August 18, 2019

An Ancient Ancestor Shakes Up the Human Family Tree

“This week, anthropologists working in the Philippines unveil new fossils that they say belong to a previously undiscovered species of human relatives. The fossils come from Callao Cave, on the northern island of Luzon, and are at least 50,000 years old.

The team, led by Florent Détroit of the National Museum of Natural History in Paris, have named the new species Homo luzonensis after the island where it lived.

With only seven teeth, three foot bones, two finger bones, and a fragment of thigh, the set of Callao fossils doesn’t give much to go on. Their small size is reminiscent of Homo floresiensis, the tiny-bodied species discovered in 2003 on the island of Flores, Indonesia, that lived around the same time. But there aren’t enough remains here to say just how tall Homo luzonensis was. And, unfortunately, the team was unsuccessful in attempts to find DNA. Many people will wonder, on such slim evidence, if the declaration of a new species is warranted.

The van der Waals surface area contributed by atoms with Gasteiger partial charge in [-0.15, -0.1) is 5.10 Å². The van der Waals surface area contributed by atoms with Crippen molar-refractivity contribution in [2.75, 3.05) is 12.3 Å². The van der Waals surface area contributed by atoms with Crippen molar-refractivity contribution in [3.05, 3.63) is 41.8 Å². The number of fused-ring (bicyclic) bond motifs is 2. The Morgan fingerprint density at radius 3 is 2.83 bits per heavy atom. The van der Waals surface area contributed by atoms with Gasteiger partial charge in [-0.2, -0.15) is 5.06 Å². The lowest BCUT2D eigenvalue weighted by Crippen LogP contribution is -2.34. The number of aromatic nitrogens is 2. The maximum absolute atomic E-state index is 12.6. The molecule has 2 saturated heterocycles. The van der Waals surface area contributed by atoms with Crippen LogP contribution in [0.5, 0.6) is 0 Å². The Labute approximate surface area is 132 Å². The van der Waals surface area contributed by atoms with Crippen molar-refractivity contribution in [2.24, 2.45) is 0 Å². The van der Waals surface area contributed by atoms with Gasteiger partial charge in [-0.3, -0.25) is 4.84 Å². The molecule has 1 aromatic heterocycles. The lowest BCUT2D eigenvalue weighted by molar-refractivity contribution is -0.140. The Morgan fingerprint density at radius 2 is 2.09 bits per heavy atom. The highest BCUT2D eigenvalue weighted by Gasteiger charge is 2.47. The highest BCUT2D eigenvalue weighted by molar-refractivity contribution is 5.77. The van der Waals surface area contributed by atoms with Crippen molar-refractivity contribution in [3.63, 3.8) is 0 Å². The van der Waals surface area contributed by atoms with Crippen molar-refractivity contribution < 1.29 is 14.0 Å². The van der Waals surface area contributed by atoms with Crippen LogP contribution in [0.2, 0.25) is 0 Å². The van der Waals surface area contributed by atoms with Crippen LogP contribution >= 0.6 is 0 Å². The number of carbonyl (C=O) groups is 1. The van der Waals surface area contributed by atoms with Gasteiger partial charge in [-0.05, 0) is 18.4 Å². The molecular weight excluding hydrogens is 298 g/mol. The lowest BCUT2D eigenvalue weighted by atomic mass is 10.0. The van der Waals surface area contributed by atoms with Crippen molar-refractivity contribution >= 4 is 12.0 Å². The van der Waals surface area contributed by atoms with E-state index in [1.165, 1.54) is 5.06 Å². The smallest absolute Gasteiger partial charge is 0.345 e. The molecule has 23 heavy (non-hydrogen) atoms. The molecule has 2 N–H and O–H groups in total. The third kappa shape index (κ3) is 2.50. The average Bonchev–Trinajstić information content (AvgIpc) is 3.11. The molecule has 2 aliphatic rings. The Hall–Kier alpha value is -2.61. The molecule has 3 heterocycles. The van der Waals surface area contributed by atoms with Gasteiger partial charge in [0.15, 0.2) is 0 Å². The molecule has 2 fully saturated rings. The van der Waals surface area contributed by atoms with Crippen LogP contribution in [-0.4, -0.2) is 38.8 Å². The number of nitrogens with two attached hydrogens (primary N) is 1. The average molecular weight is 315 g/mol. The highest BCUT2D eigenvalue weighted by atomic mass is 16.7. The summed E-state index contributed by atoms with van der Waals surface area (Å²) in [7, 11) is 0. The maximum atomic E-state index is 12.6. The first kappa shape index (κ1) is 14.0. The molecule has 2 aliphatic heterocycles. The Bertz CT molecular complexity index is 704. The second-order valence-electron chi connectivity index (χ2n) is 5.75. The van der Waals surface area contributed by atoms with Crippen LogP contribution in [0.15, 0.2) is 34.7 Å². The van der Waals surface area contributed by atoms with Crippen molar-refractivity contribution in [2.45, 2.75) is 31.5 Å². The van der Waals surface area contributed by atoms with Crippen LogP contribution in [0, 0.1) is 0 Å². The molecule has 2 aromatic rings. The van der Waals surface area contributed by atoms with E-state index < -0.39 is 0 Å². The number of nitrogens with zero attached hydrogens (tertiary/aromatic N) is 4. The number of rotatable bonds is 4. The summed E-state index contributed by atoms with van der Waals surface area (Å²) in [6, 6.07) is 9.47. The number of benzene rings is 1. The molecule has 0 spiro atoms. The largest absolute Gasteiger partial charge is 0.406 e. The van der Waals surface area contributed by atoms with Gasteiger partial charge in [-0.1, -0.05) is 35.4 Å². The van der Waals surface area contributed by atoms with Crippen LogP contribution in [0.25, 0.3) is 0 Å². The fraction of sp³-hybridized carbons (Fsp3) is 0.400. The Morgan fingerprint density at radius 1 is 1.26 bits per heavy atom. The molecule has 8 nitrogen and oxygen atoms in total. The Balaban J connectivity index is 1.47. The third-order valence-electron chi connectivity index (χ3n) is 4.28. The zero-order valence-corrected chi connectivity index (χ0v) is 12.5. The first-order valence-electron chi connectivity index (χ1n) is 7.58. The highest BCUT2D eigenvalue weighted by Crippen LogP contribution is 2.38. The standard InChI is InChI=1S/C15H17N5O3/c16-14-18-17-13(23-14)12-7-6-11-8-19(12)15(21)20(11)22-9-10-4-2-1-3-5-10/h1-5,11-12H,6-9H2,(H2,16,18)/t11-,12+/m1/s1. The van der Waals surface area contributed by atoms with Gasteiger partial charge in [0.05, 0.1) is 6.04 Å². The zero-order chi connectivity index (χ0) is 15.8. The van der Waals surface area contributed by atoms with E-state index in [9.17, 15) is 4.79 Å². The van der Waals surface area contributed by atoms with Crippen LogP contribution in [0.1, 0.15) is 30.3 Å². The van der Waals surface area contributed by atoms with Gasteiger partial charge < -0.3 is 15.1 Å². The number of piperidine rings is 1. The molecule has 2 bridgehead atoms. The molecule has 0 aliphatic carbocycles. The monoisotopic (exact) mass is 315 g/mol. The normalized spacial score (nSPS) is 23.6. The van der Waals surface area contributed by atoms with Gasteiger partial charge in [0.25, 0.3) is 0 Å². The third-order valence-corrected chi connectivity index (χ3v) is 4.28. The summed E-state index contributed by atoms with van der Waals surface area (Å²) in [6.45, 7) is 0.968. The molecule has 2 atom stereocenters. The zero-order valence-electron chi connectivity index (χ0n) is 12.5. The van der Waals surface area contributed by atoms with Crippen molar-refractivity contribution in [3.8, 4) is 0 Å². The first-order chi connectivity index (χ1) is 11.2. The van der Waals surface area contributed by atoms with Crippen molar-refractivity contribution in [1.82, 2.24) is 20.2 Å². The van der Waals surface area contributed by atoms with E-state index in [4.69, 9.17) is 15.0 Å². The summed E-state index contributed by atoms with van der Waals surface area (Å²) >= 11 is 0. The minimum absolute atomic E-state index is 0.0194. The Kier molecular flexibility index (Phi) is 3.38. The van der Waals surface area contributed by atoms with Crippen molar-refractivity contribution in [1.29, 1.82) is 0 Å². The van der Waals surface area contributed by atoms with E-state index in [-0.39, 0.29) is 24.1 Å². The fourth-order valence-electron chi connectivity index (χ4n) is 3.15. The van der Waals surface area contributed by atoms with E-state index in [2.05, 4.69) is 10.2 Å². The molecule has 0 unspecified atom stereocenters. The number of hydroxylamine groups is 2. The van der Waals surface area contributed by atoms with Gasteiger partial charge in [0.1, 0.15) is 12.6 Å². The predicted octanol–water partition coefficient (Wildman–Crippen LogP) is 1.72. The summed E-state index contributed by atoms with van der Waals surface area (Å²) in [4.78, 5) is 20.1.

I was fortunate to be a part of the team that discovered the new hominin species Homo naledi, which lived in South Africa around 250,000 years ago. That work was published in 2015. Such discoveries seemed almost unimaginable 20 years ago, when I was finishing my Ph.D. At that time, some of the most respected anthropologists actually suggested that the hunt for hominin fossils was almost over. Funding agencies directed their efforts away from exploring for new fossils and toward new technologies to wring more precious data from fossils discovered in the past.”

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